I first kept score for Christina Kim in the 2009 J-Golf tournament at Papago. That was the "old" Christina, famous for her attire, for hitting the ball a country mile, and being free to express her feelings. She was fun to walk with and it was fun to watch her play. She had been on the Solheim Cup Team in 2005, and would be again in 2009 and 2011 (some thought she should have been a Captain's pick in 2007), and was one of the top 30 players in the world.
In Fall 2010 her back was injured during a massage. She lost 2-1/2 clubs distance and in 2011 struggled to play without her customary length. She made only 14 of 21 cuts, had no top-10s, earned just over 1/3 as much as 2010, and fell from 26 to 58 on the money list.
2012 was even worse. She made only 8 cuts, her best finish was a tie for 49th, her scoring average went up more than a full stroke, and she had to return to Q-school, where she qualified in category 16. What that meant is that if the field were 156 players, and 83 or so of the ones ahead of her didn't want to play, she was in.
Christina was diagnosed with depression. She took medications for a while, and then stopped, and (it seems to me as a non-medical professional) has found within herself the courage and strength to cope with her condition, at least partially. Her game is better now, though not up to her previous standards. In 2013 she finished 76th on the money list. The top 80 earn full status on the LPGA Tour.
Christina has a blog that has not seen updates for quite a while, and is active on Twitter. The blog includes her perspective on her illness. She writes very well, and has authored an autobiography. Twitter is not worthy of her writing talent. She took some flak for saying this, but it is indicative of her wit, imagination, and verbal skills that she once described a fellow-competitor as "slower than evolution".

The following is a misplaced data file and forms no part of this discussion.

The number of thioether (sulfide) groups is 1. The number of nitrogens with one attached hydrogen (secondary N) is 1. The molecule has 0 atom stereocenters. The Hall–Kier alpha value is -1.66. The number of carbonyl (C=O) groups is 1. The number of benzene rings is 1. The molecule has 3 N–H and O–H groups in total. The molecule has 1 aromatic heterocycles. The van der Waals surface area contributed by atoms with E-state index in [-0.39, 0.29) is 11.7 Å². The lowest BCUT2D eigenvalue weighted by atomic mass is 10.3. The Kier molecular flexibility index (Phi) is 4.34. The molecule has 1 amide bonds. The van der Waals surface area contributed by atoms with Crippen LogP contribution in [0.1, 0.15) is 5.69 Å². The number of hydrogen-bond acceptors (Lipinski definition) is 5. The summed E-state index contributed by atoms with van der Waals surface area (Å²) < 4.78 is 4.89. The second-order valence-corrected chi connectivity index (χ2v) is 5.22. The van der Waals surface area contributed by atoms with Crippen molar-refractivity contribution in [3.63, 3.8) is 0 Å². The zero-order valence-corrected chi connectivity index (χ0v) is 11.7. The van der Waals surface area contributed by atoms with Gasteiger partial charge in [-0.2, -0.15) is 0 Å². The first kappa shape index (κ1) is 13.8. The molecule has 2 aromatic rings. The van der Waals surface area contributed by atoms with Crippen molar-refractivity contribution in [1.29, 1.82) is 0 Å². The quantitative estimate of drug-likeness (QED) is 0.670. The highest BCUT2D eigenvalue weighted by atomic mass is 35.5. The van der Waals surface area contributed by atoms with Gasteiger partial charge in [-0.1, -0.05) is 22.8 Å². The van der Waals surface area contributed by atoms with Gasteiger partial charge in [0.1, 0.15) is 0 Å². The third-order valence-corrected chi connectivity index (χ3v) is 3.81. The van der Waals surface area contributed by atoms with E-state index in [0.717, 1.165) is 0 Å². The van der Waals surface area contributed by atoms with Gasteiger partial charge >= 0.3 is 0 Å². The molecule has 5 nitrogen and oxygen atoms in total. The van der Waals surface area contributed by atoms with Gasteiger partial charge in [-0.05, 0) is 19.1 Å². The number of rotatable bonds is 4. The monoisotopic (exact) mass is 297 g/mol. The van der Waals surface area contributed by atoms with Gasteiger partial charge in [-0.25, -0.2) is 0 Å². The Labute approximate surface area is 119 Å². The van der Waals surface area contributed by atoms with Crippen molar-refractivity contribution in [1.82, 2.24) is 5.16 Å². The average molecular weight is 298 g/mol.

Christina shot 69 on Thursday, 3 under par, and worked hard to shoot 37 on the front nine Friday afternoon. At the turn it was looking quite sure that the cut line would be -2, and she was right on it. She 3-putted #10 for bogey, and after getting up and down for par on 11 and 12, made a birdie on 13 to get back to -2 for the tournament.
On 15 she hit her 2nd shot to the par-5 into the desert left of the green, and then hit a provisional to about 12 feet. As we walked up to the green, the discussion was about whether or not she even wanted the first ball to be found. Before this, I would have said that it's never an advantage to not find a ball. If this one were found, and was unplayable, her best option may well have been to take the stroke and distance penalty, because the places to drop and get a good lie and room to swing in that area of the course were precious few, and her chances of improving on, or even duplicating, her provisional shot were not high. Thursday, on 5, Xiyu Lin had played a ball from under a bush in the desert, and succeeded only in getting it into an unplayable lie a few feet away, and made double bogey. Christina opted to try the par putt, and yelled to the marshals to please, stop looking for her ball.
Her back nine so far had been peppered with cries of anguish at her missed shots, which mostly missed only by a little bit (except for the 2nd at 15), but were, nonetheless, misses by pro standards. That would continue.
She missed the par at 15, but came back with a birdie at 16 to get back to -2. Par at 17, and then up-and-down from the fringe at 18 to make the cut on the number.
Lee Trevino was asked about the pressure of playing in the final group on Sunday. He dismissed it, saying famously that pressure was playing a $5 Nassau with $2 in your pocket. Christina's back nine on Friday was some of the gutsiest golf under pressure I've ever seen. She proudly tweeted that she was 1-for-1 in cuts made this year.
Christina was in the first group out on Saturday, and shot 70-70 on the weekend, finishing T50.
I'm going to try to reach her on Twitter so she can read this, because it is to her as much as about her. I have long admired your game, Christina, and now your writing (I wish you would continue the blog) and most of all your personal strength and courage. The LPGA frowns on walking scorers hugging the players, so I give you a hearty virtual hug, filled with encouragement. You rock.